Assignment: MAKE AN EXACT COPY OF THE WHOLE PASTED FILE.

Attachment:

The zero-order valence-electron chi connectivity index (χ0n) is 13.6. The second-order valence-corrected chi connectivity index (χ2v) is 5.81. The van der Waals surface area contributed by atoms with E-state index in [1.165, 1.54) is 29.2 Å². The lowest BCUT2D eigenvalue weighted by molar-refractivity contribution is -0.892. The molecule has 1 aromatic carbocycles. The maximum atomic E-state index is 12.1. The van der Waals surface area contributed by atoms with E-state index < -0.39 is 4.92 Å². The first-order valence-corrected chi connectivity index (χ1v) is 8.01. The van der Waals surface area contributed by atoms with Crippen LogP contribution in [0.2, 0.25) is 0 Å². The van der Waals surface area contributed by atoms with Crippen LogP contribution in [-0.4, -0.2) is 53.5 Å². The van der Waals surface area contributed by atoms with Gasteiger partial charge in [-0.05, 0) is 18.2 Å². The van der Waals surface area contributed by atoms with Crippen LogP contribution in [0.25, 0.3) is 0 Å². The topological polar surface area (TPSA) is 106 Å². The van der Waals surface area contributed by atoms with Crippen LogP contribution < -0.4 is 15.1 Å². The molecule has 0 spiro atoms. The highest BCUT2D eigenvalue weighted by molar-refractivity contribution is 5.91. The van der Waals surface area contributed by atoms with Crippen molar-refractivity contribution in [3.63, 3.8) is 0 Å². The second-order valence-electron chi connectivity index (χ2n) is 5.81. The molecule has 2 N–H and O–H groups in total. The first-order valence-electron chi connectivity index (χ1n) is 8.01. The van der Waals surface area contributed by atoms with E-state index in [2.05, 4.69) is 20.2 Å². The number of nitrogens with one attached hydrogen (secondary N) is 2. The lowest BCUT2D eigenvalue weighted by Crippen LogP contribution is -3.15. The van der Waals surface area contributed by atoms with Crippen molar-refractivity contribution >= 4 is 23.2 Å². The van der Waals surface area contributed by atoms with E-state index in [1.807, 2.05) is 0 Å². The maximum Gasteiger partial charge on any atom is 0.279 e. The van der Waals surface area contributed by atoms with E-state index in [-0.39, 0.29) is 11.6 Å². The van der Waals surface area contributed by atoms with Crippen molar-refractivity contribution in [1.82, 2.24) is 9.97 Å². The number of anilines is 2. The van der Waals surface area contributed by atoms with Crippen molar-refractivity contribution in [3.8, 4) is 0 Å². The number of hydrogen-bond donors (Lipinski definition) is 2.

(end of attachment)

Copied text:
The zero-order valence-electron chi connectivity index (χ0n) is 13.6. The second-order valence-corrected chi connectivity index (χ2v) is 5.81. The van der Waals surface area contributed by atoms with E-state index in [1.165, 1.54) is 29.2 Å². The lowest BCUT2D eigenvalue weighted by molar-refractivity contribution is -0.892. The molecule has 1 aromatic carbocycles. The maximum atomic E-state index is 12.1. The van der Waals surface area contributed by atoms with E-state index < -0.39 is 4.92 Å². The first-order valence-corrected chi connectivity index (χ1v) is 8.01. The van der Waals surface area contributed by atoms with Crippen LogP contribution in [0.2, 0.25) is 0 Å². The van der Waals surface area contributed by atoms with Crippen LogP contribution in [-0.4, -0.2) is 53.5 Å². The van der Waals surface area contributed by atoms with Gasteiger partial charge in [-0.05, 0) is 18.2 Å². The van der Waals surface area contributed by atoms with Crippen LogP contribution in [0.25, 0.3) is 0 Å². The topological polar surface area (TPSA) is 106 Å². The van der Waals surface area contributed by atoms with Crippen LogP contribution < -0.4 is 15.1 Å². The molecule has 0 spiro atoms. The highest BCUT2D eigenvalue weighted by molar-refractivity contribution is 5.91. The van der Waals surface area contributed by atoms with Crippen molar-refractivity contribution in [3.63, 3.8) is 0 Å². The second-order valence-electron chi connectivity index (χ2n) is 5.81. The molecule has 2 N–H and O–H groups in total. The first-order valence-electron chi connectivity index (χ1n) is 8.01. The van der Waals surface area contributed by atoms with E-state index in [2.05, 4.69) is 20.2 Å². The number of nitrogens with one attached hydrogen (secondary N) is 2. The lowest BCUT2D eigenvalue weighted by Crippen LogP contribution is -3.15. The van der Waals surface area contributed by atoms with Crippen molar-refractivity contribution >= 4 is 23.2 Å². The van der Waals surface area contributed by atoms with E-state index in [1.807, 2.05) is 0 Å². The maximum Gasteiger partial charge on any atom is 0.279 e. The van der Waals surface area contributed by atoms with E-state index in [-0.39, 0.29) is 11.6 Å². The van der Waals surface area contributed by atoms with Crippen molar-refractivity contribution in [1.82, 2.24) is 9.97 Å². The number of anilines is 2. The van der Waals surface area contributed by atoms with Crippen molar-refractivity contribution in [3.8, 4) is 0 Å². The number of hydrogen-bond donors (Lipinski definition) is 2.